Officina America

 Stefano Pasquini


Stacey Lancaster
Untitled One, 1999


Over three years ago, the Bolognese curator Renato Barilli entered into the monumental venture of organizing a survey exhibition of over sixty artists from North America to be held in Bologna and its provinces. Apparently, he went back and forth between Bologna and America, knocking incessantly at young artist’s studio doors, checking out galleries and group shows. “Officina America” (American Workshop) is what came out of it. A huge exhibition in four different venues, in Bologna, Imola, Cesena and Rimini. Something of this scale dedicated to youngsters and unknowns in virtually a first for Italy, or at least something you don’t see very often. The show follows “Officina Europa” and “Officina Italia” and, for the lucky ones who had the chance to see the precedent exhibitions it becomes a clear reflection of the general twists of contemporary art, the one that mirrors a “warm up” of the cold actual conceptual situation, too restricted for many artists. “The globalization we hear so much about”, writes Barilli, “makes sense and takes on a positive aspect only if it involves peer dialogue among the various world cultures, only if our occidental culture manages to give up any presumption of superiority in order to welcome the proposals that come from other continents”. Hereby the idea is to have “Officina Asia” and “Officina Africa” to follow this survey in the future. Quite an ambitious task, I’d say, especially since the curator works mainly by himself and with very limited council money.
So I imagine this old man with a strong Italian accent knocking at all these studio doors to check out the work of unknown and well known artists in the US and Canada. And the Canadian works was what struck me the most: artists such as Anitra Hamilton, Marla Hlady, Stacey Lancaster, Alain Paiement, Kim Adams, Myfanwy MacLeod and Nicolas Baier were the real revelation for the local Italian public who took it upon themselves to follow this “caravan” of arty people across the region for the openings in the four venues.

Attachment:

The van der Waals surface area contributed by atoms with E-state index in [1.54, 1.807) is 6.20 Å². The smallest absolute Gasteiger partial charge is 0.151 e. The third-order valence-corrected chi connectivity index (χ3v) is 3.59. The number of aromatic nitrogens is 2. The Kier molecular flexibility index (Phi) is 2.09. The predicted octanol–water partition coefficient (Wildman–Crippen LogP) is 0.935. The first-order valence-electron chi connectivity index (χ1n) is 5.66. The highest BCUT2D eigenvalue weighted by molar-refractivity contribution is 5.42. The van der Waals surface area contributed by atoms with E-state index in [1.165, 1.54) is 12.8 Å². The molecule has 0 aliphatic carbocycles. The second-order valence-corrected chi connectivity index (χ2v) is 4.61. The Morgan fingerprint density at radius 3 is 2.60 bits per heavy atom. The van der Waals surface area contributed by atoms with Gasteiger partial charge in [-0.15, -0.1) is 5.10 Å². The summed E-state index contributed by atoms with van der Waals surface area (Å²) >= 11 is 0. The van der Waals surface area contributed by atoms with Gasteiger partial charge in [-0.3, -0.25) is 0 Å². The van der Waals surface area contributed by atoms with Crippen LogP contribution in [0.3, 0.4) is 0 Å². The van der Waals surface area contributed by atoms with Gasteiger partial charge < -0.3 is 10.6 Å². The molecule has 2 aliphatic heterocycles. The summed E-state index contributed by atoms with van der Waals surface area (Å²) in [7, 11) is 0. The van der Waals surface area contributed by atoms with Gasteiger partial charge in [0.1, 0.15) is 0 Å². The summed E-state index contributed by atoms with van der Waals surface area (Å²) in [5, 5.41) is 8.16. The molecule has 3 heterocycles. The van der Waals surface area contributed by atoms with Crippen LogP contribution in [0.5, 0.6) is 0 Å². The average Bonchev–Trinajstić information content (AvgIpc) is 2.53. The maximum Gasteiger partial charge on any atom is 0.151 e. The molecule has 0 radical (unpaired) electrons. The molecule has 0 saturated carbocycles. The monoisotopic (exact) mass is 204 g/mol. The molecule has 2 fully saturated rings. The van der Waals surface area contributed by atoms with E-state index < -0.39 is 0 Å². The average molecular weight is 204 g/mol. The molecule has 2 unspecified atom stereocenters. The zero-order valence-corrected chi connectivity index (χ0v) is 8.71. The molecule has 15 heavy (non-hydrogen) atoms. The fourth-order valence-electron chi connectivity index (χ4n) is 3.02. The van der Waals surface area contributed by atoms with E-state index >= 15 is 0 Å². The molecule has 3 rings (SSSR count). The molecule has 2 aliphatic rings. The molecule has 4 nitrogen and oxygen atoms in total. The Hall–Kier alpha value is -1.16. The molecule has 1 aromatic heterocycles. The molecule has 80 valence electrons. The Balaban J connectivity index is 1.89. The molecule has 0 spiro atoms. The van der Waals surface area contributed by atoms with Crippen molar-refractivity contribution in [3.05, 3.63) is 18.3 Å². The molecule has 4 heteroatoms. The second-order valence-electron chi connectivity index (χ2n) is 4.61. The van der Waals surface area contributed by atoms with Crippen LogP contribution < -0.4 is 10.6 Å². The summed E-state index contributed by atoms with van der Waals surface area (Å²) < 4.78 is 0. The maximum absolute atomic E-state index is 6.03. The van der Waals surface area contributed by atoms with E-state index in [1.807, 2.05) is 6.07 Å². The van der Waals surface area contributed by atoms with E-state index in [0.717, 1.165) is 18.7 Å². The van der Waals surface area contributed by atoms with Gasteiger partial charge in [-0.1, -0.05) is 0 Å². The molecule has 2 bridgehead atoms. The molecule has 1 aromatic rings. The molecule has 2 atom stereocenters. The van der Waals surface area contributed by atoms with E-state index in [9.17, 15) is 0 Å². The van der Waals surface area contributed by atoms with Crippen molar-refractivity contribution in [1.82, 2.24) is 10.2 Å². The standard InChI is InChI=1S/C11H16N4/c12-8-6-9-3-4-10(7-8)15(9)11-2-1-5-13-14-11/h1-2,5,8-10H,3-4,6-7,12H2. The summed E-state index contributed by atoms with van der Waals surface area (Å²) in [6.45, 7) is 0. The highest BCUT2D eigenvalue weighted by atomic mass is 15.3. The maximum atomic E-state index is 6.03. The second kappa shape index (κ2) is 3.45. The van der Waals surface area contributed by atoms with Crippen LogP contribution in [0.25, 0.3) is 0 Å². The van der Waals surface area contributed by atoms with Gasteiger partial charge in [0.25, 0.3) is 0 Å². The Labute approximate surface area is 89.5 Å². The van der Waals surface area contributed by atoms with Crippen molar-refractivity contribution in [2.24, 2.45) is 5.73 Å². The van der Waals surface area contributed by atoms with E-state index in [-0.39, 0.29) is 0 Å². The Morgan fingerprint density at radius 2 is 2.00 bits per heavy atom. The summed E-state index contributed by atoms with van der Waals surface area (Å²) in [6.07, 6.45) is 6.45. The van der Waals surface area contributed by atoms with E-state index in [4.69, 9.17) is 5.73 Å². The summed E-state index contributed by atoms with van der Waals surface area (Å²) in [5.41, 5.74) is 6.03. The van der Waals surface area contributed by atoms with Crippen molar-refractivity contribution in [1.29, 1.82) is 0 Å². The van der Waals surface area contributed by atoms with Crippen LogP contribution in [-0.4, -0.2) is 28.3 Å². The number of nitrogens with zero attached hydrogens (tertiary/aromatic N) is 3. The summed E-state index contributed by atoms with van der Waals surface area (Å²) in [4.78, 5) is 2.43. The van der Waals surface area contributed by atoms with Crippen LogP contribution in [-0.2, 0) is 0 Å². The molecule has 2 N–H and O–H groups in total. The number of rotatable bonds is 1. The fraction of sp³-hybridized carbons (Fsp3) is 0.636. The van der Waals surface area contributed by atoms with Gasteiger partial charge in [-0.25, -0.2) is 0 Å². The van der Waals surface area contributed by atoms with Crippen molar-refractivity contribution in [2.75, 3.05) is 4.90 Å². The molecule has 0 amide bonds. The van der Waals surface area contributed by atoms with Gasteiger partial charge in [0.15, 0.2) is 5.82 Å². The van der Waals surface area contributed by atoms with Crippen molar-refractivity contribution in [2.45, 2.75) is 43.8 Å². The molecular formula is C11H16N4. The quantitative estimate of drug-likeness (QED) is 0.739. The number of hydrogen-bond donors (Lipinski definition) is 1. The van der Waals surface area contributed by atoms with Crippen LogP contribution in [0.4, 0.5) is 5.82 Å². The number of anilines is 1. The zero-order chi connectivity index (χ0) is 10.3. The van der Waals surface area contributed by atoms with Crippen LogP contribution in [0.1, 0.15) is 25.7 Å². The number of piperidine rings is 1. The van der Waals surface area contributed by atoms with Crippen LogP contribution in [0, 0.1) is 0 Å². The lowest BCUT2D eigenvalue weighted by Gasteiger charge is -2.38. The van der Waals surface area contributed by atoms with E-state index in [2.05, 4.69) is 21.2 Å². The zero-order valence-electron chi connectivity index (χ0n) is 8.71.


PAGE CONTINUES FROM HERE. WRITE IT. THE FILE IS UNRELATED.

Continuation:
Certainly the US artists were also well worth the visit: above all the beautiful paintings of Karen Kilimnik (every time I see them I love them, so fresh and simple looking that makes you wanna start painting again), the disquieting baroque sculptures of Bonnie Collura, the amazing post-everything painted installation of Jean Lowe, the new way of looking at murals of Santiago Cucullu, the delicate embroidery of Angelo Filomeno, the military locusts of Ethan Acres, the disturbing felts of Arturo Herrera.
At Villa Delle Rose, the Bologna venue, the entrance hall had one side covered with highly decorative wallpaper by Francesco Simeti: only at close range one could see the insert of military images within the decoration: a tank, a faraway explosion, an Afghani soldier. Upstairs the videos of Stacey Lancaster had a huge crowd watching them: all I saw was someone wearing a huge box running on the beach, but that was enough to make me want more. I shall return to the show to enjoy her videos in quiet solitude.
I absolutely loved the mirror sentence by Rob Wynne: “I saw myself see myself”, made out of handmade mirror letters. Such an intimate thought on such a grand style, it held the whole of Sartre’s “Nausea” within, as far as I’m concerned.